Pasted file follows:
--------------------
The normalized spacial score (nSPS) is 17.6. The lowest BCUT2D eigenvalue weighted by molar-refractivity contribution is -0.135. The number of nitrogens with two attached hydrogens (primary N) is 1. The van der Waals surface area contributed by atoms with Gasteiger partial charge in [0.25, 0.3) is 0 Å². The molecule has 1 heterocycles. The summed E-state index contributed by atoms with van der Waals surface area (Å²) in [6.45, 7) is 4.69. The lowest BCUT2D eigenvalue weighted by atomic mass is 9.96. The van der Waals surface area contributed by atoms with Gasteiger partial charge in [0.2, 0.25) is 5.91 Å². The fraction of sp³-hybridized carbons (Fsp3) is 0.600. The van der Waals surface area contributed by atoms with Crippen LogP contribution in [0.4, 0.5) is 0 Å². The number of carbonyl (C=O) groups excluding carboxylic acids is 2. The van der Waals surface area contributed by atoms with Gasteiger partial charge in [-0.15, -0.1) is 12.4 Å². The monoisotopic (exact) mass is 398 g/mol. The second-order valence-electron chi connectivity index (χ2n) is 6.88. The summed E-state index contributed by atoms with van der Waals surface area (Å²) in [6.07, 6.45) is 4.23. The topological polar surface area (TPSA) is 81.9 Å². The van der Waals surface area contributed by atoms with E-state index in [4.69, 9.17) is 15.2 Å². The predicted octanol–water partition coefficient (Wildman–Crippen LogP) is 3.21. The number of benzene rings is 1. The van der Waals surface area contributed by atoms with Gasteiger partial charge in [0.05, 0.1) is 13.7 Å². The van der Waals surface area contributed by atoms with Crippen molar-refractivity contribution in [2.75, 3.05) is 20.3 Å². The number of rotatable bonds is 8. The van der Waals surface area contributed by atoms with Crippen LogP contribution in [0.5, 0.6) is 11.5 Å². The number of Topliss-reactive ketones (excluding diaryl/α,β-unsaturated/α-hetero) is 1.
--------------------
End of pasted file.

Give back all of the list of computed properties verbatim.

The normalized spacial score (nSPS) is 17.6. The lowest BCUT2D eigenvalue weighted by molar-refractivity contribution is -0.135. The number of nitrogens with two attached hydrogens (primary N) is 1. The van der Waals surface area contributed by atoms with Gasteiger partial charge in [0.25, 0.3) is 0 Å². The molecule has 1 heterocycles. The summed E-state index contributed by atoms with van der Waals surface area (Å²) in [6.45, 7) is 4.69. The lowest BCUT2D eigenvalue weighted by atomic mass is 9.96. The van der Waals surface area contributed by atoms with Gasteiger partial charge in [0.2, 0.25) is 5.91 Å². The fraction of sp³-hybridized carbons (Fsp3) is 0.600. The van der Waals surface area contributed by atoms with Crippen LogP contribution in [0.4, 0.5) is 0 Å². The number of carbonyl (C=O) groups excluding carboxylic acids is 2. The van der Waals surface area contributed by atoms with Gasteiger partial charge in [-0.15, -0.1) is 12.4 Å². The monoisotopic (exact) mass is 398 g/mol. The second-order valence-electron chi connectivity index (χ2n) is 6.88. The summed E-state index contributed by atoms with van der Waals surface area (Å²) in [6.07, 6.45) is 4.23. The topological polar surface area (TPSA) is 81.9 Å². The van der Waals surface area contributed by atoms with E-state index in [4.69, 9.17) is 15.2 Å². The predicted octanol–water partition coefficient (Wildman–Crippen LogP) is 3.21. The number of benzene rings is 1. The van der Waals surface area contributed by atoms with Gasteiger partial charge in [0.05, 0.1) is 13.7 Å². The van der Waals surface area contributed by atoms with Crippen molar-refractivity contribution in [2.75, 3.05) is 20.3 Å². The number of rotatable bonds is 8. The van der Waals surface area contributed by atoms with Crippen LogP contribution in [0.5, 0.6) is 11.5 Å². The number of Topliss-reactive ketones (excluding diaryl/α,β-unsaturated/α-hetero) is 1.